A short piece (FEEDBACK PLEASE) at DVinfo.net

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Sony HVR-A1 and HDR-HC Series
Sony's latest single-CMOS additions to their HDV camcorder line.


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Old May 13th, 2007, 10:47 AM   #1
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A short piece (FEEDBACK PLEASE)

This is a short docu that I made for class. Its the first one I have ever done and I think I am going to continue this one out and make it longer. Since a lot of people and place I want to get footy of could not get in by the time I needed this done.

Thanks for taking a look


https://pantherfile.uwm.edu/dacole/p...ov?uniq=iexae2
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Old May 14th, 2007, 04:59 AM   #2
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I will try to look at it today Darren. Don't let the silence bother you. I missed your post yesterday.
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Old May 14th, 2007, 09:51 AM   #3
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oh thanks I just have beening trying to have some people look at it that I dont know so when I go back to extended it can have some stuff I need to make sure that fix.
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Old May 14th, 2007, 10:01 AM   #4
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Can't get the link to work. Can you try pasting it in again? the url has '...' in it - that might be the trouble

trish
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Old May 14th, 2007, 11:15 AM   #5
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Quote:
Originally Posted by Trish Kerr View Post
Can't get the link to work. Can you try pasting it in again? the url has '...' in it - that might be the trouble

trish
Ditto... the link is broken.
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Old May 15th, 2007, 12:30 AM   #6
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Sorry, I dont know what happened to that link

https://pantherfile.uwm.edu/dacole/p...v?uniq=-yys6m2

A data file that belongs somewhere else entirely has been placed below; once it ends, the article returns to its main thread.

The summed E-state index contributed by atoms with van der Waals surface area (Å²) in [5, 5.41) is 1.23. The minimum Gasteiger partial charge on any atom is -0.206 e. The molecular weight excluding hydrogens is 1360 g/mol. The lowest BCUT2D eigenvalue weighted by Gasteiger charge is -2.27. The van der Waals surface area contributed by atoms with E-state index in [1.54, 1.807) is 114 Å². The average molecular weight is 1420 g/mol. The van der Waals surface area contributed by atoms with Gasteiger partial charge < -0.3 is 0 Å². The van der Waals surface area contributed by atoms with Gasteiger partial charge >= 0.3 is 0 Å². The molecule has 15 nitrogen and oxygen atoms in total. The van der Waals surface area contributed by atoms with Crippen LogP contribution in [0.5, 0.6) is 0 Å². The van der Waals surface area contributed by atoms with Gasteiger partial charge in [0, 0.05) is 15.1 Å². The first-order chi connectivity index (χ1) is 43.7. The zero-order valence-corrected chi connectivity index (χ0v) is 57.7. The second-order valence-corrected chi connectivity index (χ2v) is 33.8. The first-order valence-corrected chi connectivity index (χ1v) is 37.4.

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Old May 15th, 2007, 08:33 AM   #7
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Got the link, thanks. Just watching it now.

Some good footage, very natural approach to the interviewing, interesting camera angles and editing and a compelling story. Overall a great start to a larger doc worthy of the effort.

The lighting in the record store is excellent, but the indoor footage on some shots are a bit dark and jars the footage a bit going from scene to scene. I'm wondering if there is a way you can pump those parts up in post to better match the overall look. I'm finding shooting indoors without staged lighting to be a real challenge. A cheap cheat is to replace existing bulbs in the space with 100w and to use foamcore or white bristleboard to bounce light on to the subject. I'm shooting someone indoors tomorrow and about to attempt that method myself.

I was finding some of the audio a bit hollow. Not sure if that can be touched up to match the entire piece or not. Haven't had to sweat that out yet myself - but will be soon.

For the 'focusing from a defocused' stage I'd try and really defocus out first - then bring into focus. Otherwise it looks more like focus correcting and sometimes you can't avoid that but in a few of the instances you could have left it out and not lost your story flow. So I'd watch those. I'm not sure what camera you are using, if the DOF is possible to defocus that severly or not though.

Overall I thought you had some great angles, loved the one under the record store counter. I thought those shots worked best because the store was colorful and the lighting working for you.